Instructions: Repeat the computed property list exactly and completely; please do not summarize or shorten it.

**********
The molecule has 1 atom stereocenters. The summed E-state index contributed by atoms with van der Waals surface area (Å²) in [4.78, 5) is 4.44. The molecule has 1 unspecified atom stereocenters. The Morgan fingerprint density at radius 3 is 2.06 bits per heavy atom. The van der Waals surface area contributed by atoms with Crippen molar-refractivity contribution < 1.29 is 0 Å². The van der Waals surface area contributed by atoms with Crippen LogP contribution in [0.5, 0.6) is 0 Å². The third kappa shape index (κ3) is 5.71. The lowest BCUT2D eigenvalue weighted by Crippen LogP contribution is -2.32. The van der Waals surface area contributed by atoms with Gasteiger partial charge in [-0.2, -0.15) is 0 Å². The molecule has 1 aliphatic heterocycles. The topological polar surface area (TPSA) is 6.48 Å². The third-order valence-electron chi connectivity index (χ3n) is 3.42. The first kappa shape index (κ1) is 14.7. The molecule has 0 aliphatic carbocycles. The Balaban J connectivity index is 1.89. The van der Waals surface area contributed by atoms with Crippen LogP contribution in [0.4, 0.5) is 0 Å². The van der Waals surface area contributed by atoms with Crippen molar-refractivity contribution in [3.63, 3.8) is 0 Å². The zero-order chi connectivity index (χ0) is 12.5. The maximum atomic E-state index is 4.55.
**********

The molecule has 1 atom stereocenters. The summed E-state index contributed by atoms with van der Waals surface area (Å²) in [4.78, 5) is 4.44. The molecule has 1 unspecified atom stereocenters. The Morgan fingerprint density at radius 3 is 2.06 bits per heavy atom. The van der Waals surface area contributed by atoms with Crippen molar-refractivity contribution < 1.29 is 0 Å². The van der Waals surface area contributed by atoms with Crippen LogP contribution in [0.5, 0.6) is 0 Å². The third kappa shape index (κ3) is 5.71. The lowest BCUT2D eigenvalue weighted by Crippen LogP contribution is -2.32. The van der Waals surface area contributed by atoms with Gasteiger partial charge in [-0.2, -0.15) is 0 Å². The molecule has 1 aliphatic heterocycles. The topological polar surface area (TPSA) is 6.48 Å². The third-order valence-electron chi connectivity index (χ3n) is 3.42. The first kappa shape index (κ1) is 14.7. The molecule has 0 aliphatic carbocycles. The Balaban J connectivity index is 1.89. The van der Waals surface area contributed by atoms with Crippen LogP contribution in [0.4, 0.5) is 0 Å². The van der Waals surface area contributed by atoms with Crippen molar-refractivity contribution in [3.63, 3.8) is 0 Å². The zero-order chi connectivity index (χ0) is 12.5. The maximum atomic E-state index is 4.55.